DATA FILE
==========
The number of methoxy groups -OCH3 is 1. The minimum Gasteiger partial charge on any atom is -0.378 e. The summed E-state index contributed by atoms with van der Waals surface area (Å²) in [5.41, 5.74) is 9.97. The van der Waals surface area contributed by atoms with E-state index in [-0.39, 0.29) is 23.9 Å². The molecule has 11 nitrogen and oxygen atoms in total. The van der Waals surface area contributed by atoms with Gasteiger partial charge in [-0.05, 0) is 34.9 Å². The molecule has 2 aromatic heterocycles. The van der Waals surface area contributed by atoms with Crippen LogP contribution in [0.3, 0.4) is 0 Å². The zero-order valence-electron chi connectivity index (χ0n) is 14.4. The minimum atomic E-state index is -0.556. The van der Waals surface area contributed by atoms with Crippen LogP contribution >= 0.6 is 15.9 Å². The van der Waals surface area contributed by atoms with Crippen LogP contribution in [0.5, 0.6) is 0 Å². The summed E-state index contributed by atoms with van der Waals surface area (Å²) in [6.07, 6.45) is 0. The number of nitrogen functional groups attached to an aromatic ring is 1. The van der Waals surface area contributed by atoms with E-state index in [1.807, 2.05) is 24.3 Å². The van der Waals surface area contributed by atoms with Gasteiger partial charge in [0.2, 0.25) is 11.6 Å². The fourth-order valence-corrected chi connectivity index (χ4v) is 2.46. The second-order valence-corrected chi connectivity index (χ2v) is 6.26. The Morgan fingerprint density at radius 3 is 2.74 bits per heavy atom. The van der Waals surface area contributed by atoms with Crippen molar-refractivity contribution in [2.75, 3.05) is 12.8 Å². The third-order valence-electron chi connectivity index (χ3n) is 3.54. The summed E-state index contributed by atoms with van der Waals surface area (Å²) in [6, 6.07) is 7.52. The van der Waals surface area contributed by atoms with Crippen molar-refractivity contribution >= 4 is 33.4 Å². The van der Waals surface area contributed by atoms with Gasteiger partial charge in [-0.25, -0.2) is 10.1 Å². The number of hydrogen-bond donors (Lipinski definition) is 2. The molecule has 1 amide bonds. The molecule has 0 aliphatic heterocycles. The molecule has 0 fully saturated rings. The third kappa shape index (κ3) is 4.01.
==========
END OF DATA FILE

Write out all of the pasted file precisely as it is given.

The number of methoxy groups -OCH3 is 1. The minimum Gasteiger partial charge on any atom is -0.378 e. The summed E-state index contributed by atoms with van der Waals surface area (Å²) in [5.41, 5.74) is 9.97. The van der Waals surface area contributed by atoms with E-state index in [-0.39, 0.29) is 23.9 Å². The molecule has 11 nitrogen and oxygen atoms in total. The van der Waals surface area contributed by atoms with Gasteiger partial charge in [-0.05, 0) is 34.9 Å². The molecule has 2 aromatic heterocycles. The van der Waals surface area contributed by atoms with Crippen LogP contribution in [0.3, 0.4) is 0 Å². The zero-order valence-electron chi connectivity index (χ0n) is 14.4. The minimum atomic E-state index is -0.556. The van der Waals surface area contributed by atoms with Crippen LogP contribution >= 0.6 is 15.9 Å². The van der Waals surface area contributed by atoms with Crippen LogP contribution in [0.5, 0.6) is 0 Å². The summed E-state index contributed by atoms with van der Waals surface area (Å²) in [6.07, 6.45) is 0. The number of nitrogen functional groups attached to an aromatic ring is 1. The van der Waals surface area contributed by atoms with E-state index in [1.807, 2.05) is 24.3 Å². The van der Waals surface area contributed by atoms with Gasteiger partial charge in [0.2, 0.25) is 11.6 Å². The fourth-order valence-corrected chi connectivity index (χ4v) is 2.46. The second-order valence-corrected chi connectivity index (χ2v) is 6.26. The Morgan fingerprint density at radius 3 is 2.74 bits per heavy atom. The van der Waals surface area contributed by atoms with Crippen molar-refractivity contribution in [2.75, 3.05) is 12.8 Å². The third-order valence-electron chi connectivity index (χ3n) is 3.54. The summed E-state index contributed by atoms with van der Waals surface area (Å²) in [6, 6.07) is 7.52. The van der Waals surface area contributed by atoms with Crippen molar-refractivity contribution >= 4 is 33.4 Å². The van der Waals surface area contributed by atoms with Gasteiger partial charge in [-0.25, -0.2) is 10.1 Å². The number of hydrogen-bond donors (Lipinski definition) is 2. The molecule has 1 amide bonds. The molecule has 0 aliphatic heterocycles. The molecule has 0 fully saturated rings. The third kappa shape index (κ3) is 4.01.